Overall Condition: This rifle retains about 25% of its metal finish. There is surface loss at the front of the barrel and magazine tube, and on the magazine hanger, barrel band, the rear half of the barrel, the receiver, lever and the back half of the lower tang. The remainder of the barrel and magazine tube show thinning and several tiny dings and scratches. There are also several tiny dings and/or tool marks in the magazine tube hanger. There are spots of erosion on the right side of the barrel about two inches in front of the forend, at the front of the loading gate, on the right side of the receiver in front of the loading gate and in the dust cover. The receiver shows several small dings and scratches, with several more scratches in the left sideplate. The carrier has developed a mustard colored patina and the lower tang has a mark through the finish from rubbing on the lever. The hammer knurling shows light wear. The screw heads are sharp except for the left sideplate screw, which is disfigured. The markings are clear. Overall, this rifle rates in about Good to Very Good condition.
Mechanics: The action functions correctly. We have not fired this rifle. The hammer has a half-cock safety position, there is an operable lever safety, and a dust cover on the receiver that slides on an integral rail typical of the Third Models. As with all used firearms, a thorough cleaning may be necessary to meet your maintenance standards.
Box, Paperwork & Accessories: The saddle ring is attached. This rifle comes with a leather saddle scabbard. The scabbard has a maker’s mark “SHELTON-PAYNE-ARMS-CO. / MAKERS / EL PASO TEXAS” stamped near the top of the scabbard on both sides. The Shelton-Payne Arms Company specialized in firearms, ammunition, sporting goods and leather goods such has holsters and scabbards in the early 1900’s. They supplied arms to both sides during the Mexican Revolution and Gen. George Patton ordered his famous engraved Colt SAA revolver from Shelton-Payne when he was stationed at Fort Bliss in 1916. The scabbard is made from russet colored saddle leather with border stitching along the stitched side. There are two short straps riveted to each side of the holster for attaching it to the saddle with longer strap, which are also included. The scabbard is dark with oil staining at the muzzle and at the top of the scabbard. There are several dings and scrapes through the finish on the back side of the scabbard with a few spots of oil staining and an area with several deep drag lines on the outside of the scabbard. The long straps are dark with oil and water staining, and one of the straps, attached to the others with a round ring, is cracked half-way through at the ring with another crack at its buckle end. The stitching in the scabbard is all intact. The scabbard is in about Very Good condition.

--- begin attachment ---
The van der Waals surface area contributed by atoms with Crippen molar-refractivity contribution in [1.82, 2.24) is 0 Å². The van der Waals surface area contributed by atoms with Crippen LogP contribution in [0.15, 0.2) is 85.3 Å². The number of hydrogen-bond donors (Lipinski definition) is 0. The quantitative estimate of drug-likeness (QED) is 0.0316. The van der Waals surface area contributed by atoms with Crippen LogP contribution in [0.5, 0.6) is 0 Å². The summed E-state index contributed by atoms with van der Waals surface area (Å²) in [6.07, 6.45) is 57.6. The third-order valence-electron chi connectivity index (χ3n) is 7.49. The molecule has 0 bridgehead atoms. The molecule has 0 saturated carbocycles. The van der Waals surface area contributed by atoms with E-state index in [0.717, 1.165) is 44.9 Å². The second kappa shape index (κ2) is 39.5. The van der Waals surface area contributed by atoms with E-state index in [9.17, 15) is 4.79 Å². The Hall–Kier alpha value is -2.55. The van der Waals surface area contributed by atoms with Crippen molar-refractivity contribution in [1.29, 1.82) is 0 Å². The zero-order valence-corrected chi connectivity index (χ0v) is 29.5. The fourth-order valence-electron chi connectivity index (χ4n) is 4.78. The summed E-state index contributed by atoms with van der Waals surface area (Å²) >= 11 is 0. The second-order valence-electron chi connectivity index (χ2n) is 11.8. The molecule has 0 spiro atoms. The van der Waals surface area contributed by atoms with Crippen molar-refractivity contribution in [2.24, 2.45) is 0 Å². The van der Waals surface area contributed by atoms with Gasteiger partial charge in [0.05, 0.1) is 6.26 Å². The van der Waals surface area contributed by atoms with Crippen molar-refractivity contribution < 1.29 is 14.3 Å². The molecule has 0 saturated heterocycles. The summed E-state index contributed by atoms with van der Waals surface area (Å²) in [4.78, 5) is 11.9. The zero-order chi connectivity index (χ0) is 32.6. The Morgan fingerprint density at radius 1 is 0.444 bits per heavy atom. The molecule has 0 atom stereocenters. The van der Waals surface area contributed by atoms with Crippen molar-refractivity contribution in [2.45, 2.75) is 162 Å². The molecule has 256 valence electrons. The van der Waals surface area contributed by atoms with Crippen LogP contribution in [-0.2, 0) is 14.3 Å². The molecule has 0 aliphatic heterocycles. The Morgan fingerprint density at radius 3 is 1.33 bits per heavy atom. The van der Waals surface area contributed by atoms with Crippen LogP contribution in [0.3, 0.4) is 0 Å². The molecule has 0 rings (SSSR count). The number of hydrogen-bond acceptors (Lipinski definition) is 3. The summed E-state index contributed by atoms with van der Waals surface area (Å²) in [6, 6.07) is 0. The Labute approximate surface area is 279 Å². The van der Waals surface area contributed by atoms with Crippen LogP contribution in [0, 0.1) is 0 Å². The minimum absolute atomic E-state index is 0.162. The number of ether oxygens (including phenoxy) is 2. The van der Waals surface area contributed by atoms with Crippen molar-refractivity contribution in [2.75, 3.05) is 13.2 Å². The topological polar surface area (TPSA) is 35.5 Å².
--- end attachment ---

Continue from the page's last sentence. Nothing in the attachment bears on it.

Our Assessment: Per Wikipedia: “One of the most successful, and certainly one of the most famous Winchester rifles was the Winchester Model 1873, known as “The Gun that Won the West” for its predominant role in the hands of Western settlers. The Model 1873 had a steel frame that was much stronger than the brass framed Model 1866, allowing Winchester to develop a family of powerful new cartridges, with Colt usually producing Single Action Army revolvers in the same calibers shortly after they were developed. Per Wikipedia: “The .32-20 Winchester, also known as the .32 WCF, was the first small-game lever-action cartridge that Winchester produced. It was initially introduced as a black-powder cartridge in 1882 for small game, varmint hunting, and deer. Colt produced a single-action revolver chambered for this cartridge a few years later. It has a good reputation for accuracy in rifles as well as the few handguns that have been chambered for it. Because of its low power, it destroys very little meat, making it a good hunting round for appropriately sized game.”. Some years back, Paco Kelly wrote an outstanding article for reloading the .32-20 for everything from varmints up to deer, so please see: http://www.leverguns.com/articles/paco/3220wcf.htm. This saddle ring carbine was made in 1905 and comes with a vintage leather saddle scabbard from Shelton-Payne in El Paso, Texas. The carbine is in about Good to Very Good condition with about 25% of its original finish remaining. The bore is mostly bright, turning gray at the muzzle, with moderate wear in the rifling. There are a few spots of light erosion and a few deeper tool marks near the muzzle. The wood to metal fit on this rifle is excellent. This is a very nice looking saddle ring carbine with a vintage scabbard from Shelton-Payne of El Paso, Texas, which is collectible in its own right. Shelton-Payne was the company Gen. George Patton used to order his engraved Colt SAA revolver rifle from when he was stationed at Fort Bliss as a young Lieutenant in 1916. This rifle is sure to end up in a Winchester collection next to its 1866, 1886, 1892 and 1894 cousins, and would look great in a collection that included a Colt SAA revolver in a Shelton-Payne holster rig.